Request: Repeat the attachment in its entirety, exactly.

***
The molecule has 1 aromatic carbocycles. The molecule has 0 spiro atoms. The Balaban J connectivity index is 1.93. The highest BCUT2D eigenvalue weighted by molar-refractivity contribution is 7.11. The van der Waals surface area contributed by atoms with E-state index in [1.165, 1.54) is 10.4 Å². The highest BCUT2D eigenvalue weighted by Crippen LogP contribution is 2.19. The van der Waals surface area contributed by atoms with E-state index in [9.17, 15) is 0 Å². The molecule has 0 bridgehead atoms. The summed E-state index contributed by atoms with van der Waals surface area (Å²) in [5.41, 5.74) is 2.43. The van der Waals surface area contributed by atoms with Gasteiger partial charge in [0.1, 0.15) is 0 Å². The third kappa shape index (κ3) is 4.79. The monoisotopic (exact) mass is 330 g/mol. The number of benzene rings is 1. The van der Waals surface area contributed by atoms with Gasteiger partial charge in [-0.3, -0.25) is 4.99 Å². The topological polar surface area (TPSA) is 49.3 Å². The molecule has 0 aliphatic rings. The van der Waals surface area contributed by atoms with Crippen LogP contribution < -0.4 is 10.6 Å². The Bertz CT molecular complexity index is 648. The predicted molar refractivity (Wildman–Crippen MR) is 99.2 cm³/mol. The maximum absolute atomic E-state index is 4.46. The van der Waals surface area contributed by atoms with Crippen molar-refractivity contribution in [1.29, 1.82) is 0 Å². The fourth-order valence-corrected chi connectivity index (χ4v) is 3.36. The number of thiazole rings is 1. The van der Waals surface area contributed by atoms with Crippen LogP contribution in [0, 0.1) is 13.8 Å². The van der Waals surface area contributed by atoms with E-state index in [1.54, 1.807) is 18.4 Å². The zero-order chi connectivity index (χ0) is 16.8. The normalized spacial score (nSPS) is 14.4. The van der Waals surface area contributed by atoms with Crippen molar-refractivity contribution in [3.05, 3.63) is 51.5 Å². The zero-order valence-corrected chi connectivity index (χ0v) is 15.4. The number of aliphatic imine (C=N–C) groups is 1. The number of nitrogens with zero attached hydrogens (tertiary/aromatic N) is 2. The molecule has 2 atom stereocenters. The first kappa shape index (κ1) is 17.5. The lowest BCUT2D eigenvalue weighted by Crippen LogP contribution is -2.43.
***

The molecule has 1 aromatic carbocycles. The molecule has 0 spiro atoms. The Balaban J connectivity index is 1.93. The highest BCUT2D eigenvalue weighted by molar-refractivity contribution is 7.11. The van der Waals surface area contributed by atoms with E-state index in [1.165, 1.54) is 10.4 Å². The highest BCUT2D eigenvalue weighted by Crippen LogP contribution is 2.19. The van der Waals surface area contributed by atoms with E-state index in [9.17, 15) is 0 Å². The molecule has 0 bridgehead atoms. The summed E-state index contributed by atoms with van der Waals surface area (Å²) in [5.41, 5.74) is 2.43. The van der Waals surface area contributed by atoms with Gasteiger partial charge in [0.1, 0.15) is 0 Å². The third kappa shape index (κ3) is 4.79. The monoisotopic (exact) mass is 330 g/mol. The number of benzene rings is 1. The van der Waals surface area contributed by atoms with Gasteiger partial charge in [-0.3, -0.25) is 4.99 Å². The topological polar surface area (TPSA) is 49.3 Å². The molecule has 0 aliphatic rings. The van der Waals surface area contributed by atoms with Crippen LogP contribution < -0.4 is 10.6 Å². The Bertz CT molecular complexity index is 648. The predicted molar refractivity (Wildman–Crippen MR) is 99.2 cm³/mol. The maximum absolute atomic E-state index is 4.46. The van der Waals surface area contributed by atoms with Crippen molar-refractivity contribution in [1.29, 1.82) is 0 Å². The fourth-order valence-corrected chi connectivity index (χ4v) is 3.36. The number of thiazole rings is 1. The van der Waals surface area contributed by atoms with Crippen LogP contribution in [0, 0.1) is 13.8 Å². The van der Waals surface area contributed by atoms with E-state index in [1.54, 1.807) is 18.4 Å². The zero-order chi connectivity index (χ0) is 16.8. The normalized spacial score (nSPS) is 14.4. The van der Waals surface area contributed by atoms with Crippen molar-refractivity contribution in [3.05, 3.63) is 51.5 Å². The zero-order valence-corrected chi connectivity index (χ0v) is 15.4. The number of aliphatic imine (C=N–C) groups is 1. The number of nitrogens with zero attached hydrogens (tertiary/aromatic N) is 2. The molecule has 2 atom stereocenters. The first kappa shape index (κ1) is 17.5. The lowest BCUT2D eigenvalue weighted by Crippen LogP contribution is -2.43.